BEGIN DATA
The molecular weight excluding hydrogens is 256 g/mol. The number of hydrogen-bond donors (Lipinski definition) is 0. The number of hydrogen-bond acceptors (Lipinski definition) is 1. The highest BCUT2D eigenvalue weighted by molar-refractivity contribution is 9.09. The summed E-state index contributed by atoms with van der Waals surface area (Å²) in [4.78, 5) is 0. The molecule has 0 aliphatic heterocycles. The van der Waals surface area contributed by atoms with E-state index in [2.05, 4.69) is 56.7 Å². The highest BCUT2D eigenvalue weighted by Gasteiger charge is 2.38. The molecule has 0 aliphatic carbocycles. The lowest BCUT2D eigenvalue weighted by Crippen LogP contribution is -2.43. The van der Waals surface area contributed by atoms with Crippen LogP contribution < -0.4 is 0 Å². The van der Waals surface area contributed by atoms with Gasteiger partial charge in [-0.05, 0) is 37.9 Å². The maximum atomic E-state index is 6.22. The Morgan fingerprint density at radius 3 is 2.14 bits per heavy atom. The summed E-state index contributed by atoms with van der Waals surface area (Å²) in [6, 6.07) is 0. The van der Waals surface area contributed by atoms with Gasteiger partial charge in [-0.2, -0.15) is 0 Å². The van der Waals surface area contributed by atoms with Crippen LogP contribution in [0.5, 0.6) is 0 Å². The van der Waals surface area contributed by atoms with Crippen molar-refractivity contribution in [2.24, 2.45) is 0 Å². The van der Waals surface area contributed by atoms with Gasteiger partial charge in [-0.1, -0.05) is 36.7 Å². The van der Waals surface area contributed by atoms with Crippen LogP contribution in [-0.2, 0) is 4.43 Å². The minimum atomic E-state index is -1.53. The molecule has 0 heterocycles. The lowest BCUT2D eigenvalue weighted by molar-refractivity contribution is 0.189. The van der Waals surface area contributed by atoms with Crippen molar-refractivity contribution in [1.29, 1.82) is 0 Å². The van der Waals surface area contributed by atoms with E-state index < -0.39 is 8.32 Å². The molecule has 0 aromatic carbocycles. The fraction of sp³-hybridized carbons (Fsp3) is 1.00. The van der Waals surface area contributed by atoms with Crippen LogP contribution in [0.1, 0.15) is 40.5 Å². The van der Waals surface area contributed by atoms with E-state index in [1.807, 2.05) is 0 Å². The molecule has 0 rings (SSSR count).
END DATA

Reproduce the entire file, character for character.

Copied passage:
The molecular weight excluding hydrogens is 256 g/mol. The number of hydrogen-bond donors (Lipinski definition) is 0. The number of hydrogen-bond acceptors (Lipinski definition) is 1. The highest BCUT2D eigenvalue weighted by molar-refractivity contribution is 9.09. The summed E-state index contributed by atoms with van der Waals surface area (Å²) in [4.78, 5) is 0. The molecule has 0 aliphatic heterocycles. The van der Waals surface area contributed by atoms with E-state index in [2.05, 4.69) is 56.7 Å². The highest BCUT2D eigenvalue weighted by Gasteiger charge is 2.38. The molecule has 0 aliphatic carbocycles. The lowest BCUT2D eigenvalue weighted by Crippen LogP contribution is -2.43. The van der Waals surface area contributed by atoms with Crippen LogP contribution < -0.4 is 0 Å². The van der Waals surface area contributed by atoms with Gasteiger partial charge in [-0.05, 0) is 37.9 Å². The maximum atomic E-state index is 6.22. The Morgan fingerprint density at radius 3 is 2.14 bits per heavy atom. The summed E-state index contributed by atoms with van der Waals surface area (Å²) in [6, 6.07) is 0. The van der Waals surface area contributed by atoms with Gasteiger partial charge in [-0.2, -0.15) is 0 Å². The van der Waals surface area contributed by atoms with Crippen LogP contribution in [0.5, 0.6) is 0 Å². The van der Waals surface area contributed by atoms with Crippen molar-refractivity contribution in [2.24, 2.45) is 0 Å². The van der Waals surface area contributed by atoms with Gasteiger partial charge in [-0.1, -0.05) is 36.7 Å². The van der Waals surface area contributed by atoms with Crippen LogP contribution in [-0.2, 0) is 4.43 Å². The minimum atomic E-state index is -1.53. The molecule has 0 heterocycles. The lowest BCUT2D eigenvalue weighted by molar-refractivity contribution is 0.189. The van der Waals surface area contributed by atoms with Crippen molar-refractivity contribution in [1.29, 1.82) is 0 Å². The van der Waals surface area contributed by atoms with E-state index < -0.39 is 8.32 Å². The molecule has 0 aromatic carbocycles. The fraction of sp³-hybridized carbons (Fsp3) is 1.00. The van der Waals surface area contributed by atoms with Crippen LogP contribution in [0.1, 0.15) is 40.5 Å². The van der Waals surface area contributed by atoms with E-state index in [1.807, 2.05) is 0 Å². The molecule has 0 rings (SSSR count).